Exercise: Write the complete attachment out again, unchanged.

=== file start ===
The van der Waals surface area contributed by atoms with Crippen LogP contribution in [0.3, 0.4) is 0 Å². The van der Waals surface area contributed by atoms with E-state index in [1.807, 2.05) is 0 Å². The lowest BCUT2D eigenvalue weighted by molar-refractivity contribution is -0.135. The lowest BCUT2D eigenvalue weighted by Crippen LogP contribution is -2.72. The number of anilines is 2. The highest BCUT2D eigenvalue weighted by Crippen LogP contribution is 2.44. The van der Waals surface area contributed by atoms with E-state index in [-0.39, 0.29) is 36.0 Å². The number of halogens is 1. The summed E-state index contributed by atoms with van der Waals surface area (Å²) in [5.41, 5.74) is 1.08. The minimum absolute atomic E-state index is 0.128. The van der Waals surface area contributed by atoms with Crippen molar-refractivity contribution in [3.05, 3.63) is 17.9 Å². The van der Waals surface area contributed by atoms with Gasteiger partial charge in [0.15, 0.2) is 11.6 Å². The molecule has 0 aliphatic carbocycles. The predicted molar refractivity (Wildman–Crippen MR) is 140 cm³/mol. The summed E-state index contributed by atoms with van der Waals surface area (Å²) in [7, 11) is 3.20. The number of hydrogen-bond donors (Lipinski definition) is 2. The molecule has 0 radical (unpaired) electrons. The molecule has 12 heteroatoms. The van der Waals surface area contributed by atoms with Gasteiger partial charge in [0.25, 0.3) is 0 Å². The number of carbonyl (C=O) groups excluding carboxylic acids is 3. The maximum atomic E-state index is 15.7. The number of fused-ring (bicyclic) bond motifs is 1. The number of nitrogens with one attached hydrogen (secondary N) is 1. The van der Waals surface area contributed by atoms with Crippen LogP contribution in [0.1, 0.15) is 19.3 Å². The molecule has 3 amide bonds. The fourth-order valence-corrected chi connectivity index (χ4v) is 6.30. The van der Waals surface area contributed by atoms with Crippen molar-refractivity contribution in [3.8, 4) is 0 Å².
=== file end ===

The van der Waals surface area contributed by atoms with Crippen LogP contribution in [0.3, 0.4) is 0 Å². The van der Waals surface area contributed by atoms with E-state index in [1.807, 2.05) is 0 Å². The lowest BCUT2D eigenvalue weighted by molar-refractivity contribution is -0.135. The lowest BCUT2D eigenvalue weighted by Crippen LogP contribution is -2.72. The number of anilines is 2. The highest BCUT2D eigenvalue weighted by Crippen LogP contribution is 2.44. The van der Waals surface area contributed by atoms with E-state index in [-0.39, 0.29) is 36.0 Å². The number of halogens is 1. The summed E-state index contributed by atoms with van der Waals surface area (Å²) in [5.41, 5.74) is 1.08. The minimum absolute atomic E-state index is 0.128. The van der Waals surface area contributed by atoms with Crippen molar-refractivity contribution in [3.05, 3.63) is 17.9 Å². The van der Waals surface area contributed by atoms with Gasteiger partial charge in [0.15, 0.2) is 11.6 Å². The molecule has 0 aliphatic carbocycles. The predicted molar refractivity (Wildman–Crippen MR) is 140 cm³/mol. The summed E-state index contributed by atoms with van der Waals surface area (Å²) in [7, 11) is 3.20. The number of hydrogen-bond donors (Lipinski definition) is 2. The molecule has 0 radical (unpaired) electrons. The molecule has 12 heteroatoms. The van der Waals surface area contributed by atoms with Gasteiger partial charge in [0.25, 0.3) is 0 Å². The number of carbonyl (C=O) groups excluding carboxylic acids is 3. The maximum atomic E-state index is 15.7. The number of fused-ring (bicyclic) bond motifs is 1. The number of nitrogens with one attached hydrogen (secondary N) is 1. The van der Waals surface area contributed by atoms with Crippen LogP contribution in [0.1, 0.15) is 19.3 Å². The molecule has 3 amide bonds. The fourth-order valence-corrected chi connectivity index (χ4v) is 6.30. The van der Waals surface area contributed by atoms with Crippen molar-refractivity contribution in [3.8, 4) is 0 Å².